Friday, December 05, 2003

Tonight, I watched "Das Experiment", a German film based upon the true story of the Stanford Prison Experiment of 1971. It recounts the tale of a group of test subjects that are divided into two groups--half prisoners, the other half "prison guards". It was conducted in order to "...see what the psychological effects were of becoming a prisoner or prison guard".

Stir-crazy is an apt term for the way the prisoners reacted to the confinement and abuse doled out by their "guards". The lines between reality and fiction began to blur as the study went on and the catastrophic results that came after the sixth day should have been expected.

In real life, the Stanford experiment was halted on the sixth day because the lead researcher realized that "...(the) prisoners were withdrawing and behaving in pathological ways, and in which some of the guards were behaving sadistically".

I won't ruin the punch of the movie by doling out all the twists and scenes that wind up "Das Experiment" but it will suffice to say that the ending is grim and bloody. In the real experiment, there was a rebellion fomenting by the fifth day and some prisoners had lost all sense of reality. Some even begged a visiting chaplain to contact a lawyer to ask for "parole". They were so convinced that their imprisonment was genuine that they even joined in chanting "Prisoner 819 is a bad prisoner..." at a prison guard's behest, when #819 was removed from his cell for beginning a hunger strike!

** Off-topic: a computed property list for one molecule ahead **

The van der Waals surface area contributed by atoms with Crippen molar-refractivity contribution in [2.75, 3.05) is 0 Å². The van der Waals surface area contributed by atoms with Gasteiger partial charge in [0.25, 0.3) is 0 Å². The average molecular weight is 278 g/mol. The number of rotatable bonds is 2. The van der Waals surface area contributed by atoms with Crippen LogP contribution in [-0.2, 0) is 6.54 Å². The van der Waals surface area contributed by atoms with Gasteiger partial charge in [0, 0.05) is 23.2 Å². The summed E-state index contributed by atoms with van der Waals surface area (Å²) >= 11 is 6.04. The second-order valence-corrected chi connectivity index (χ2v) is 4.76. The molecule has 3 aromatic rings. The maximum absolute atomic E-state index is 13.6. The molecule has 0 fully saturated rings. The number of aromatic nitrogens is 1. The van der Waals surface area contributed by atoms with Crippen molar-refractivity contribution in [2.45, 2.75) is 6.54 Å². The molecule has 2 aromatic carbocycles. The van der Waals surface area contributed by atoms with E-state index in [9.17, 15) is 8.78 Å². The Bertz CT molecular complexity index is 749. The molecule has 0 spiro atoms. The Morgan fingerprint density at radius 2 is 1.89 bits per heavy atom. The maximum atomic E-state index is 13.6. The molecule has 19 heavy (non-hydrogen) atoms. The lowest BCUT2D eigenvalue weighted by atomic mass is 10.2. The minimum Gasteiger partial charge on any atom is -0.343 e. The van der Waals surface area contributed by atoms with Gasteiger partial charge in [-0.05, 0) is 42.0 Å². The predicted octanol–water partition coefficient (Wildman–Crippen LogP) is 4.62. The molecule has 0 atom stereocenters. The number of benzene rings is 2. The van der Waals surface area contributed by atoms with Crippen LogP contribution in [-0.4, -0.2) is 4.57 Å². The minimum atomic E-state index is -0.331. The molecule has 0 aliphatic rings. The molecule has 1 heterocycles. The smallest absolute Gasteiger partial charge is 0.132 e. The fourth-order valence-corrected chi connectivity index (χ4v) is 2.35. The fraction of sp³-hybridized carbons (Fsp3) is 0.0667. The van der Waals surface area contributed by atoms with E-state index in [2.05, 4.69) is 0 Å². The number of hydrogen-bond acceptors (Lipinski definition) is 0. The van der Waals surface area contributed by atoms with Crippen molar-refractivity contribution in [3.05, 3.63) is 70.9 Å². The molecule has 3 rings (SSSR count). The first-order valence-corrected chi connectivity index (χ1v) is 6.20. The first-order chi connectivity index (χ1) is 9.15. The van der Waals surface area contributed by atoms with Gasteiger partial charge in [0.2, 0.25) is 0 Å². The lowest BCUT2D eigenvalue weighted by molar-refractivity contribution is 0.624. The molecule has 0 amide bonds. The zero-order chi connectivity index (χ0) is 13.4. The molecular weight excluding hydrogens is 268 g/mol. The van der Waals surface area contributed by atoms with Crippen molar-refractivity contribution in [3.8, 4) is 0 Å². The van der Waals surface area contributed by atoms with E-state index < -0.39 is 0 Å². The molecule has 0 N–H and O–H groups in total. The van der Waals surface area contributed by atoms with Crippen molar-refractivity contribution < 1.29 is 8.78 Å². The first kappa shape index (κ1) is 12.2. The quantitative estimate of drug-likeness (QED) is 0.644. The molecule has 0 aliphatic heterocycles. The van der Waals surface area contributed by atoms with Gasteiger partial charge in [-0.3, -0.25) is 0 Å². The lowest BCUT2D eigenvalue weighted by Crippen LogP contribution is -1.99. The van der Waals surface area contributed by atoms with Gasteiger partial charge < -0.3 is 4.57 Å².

I think that the reason this movie was so chilling was that this is the sort of thing we subject millions of people to for various reasons. According to the Stanford Prison Official site, currently there "...are more Americans in jails and prisons -- both men and women -- than ever before in history." Considering that many of the prisoners in Federal and State custody are there for non-violent drug offenses, I think that the current prison system will do nothing to reform felons. In fact, it probably creates more crime than it suppresses since the unbearable conditions would break down any healthy mind. Imagine what it is like to endure 36 months of solitary confinement? It boggles the mind.

I wish that somebody would put the guys responsible for corporate crime into the same cages that they put the rest of the prisoners in. Then, perhaps somebody would speak out against this cruel and unusual punishment.

I'm not saying that we shouldn't lock up criminals, or individuals that are a danger to society. I just think that by treating inmates like animals, we are allowing the evil within us to take control. By torturing inmates with sleep deprivation, physical abuse, and solitary confinement, we are losing part of what makes us human. If you don't believe me, watch "Das Experiment", and see for yourself. (While you're at it, read Human Rights Watch and their section on Prison life around the world)

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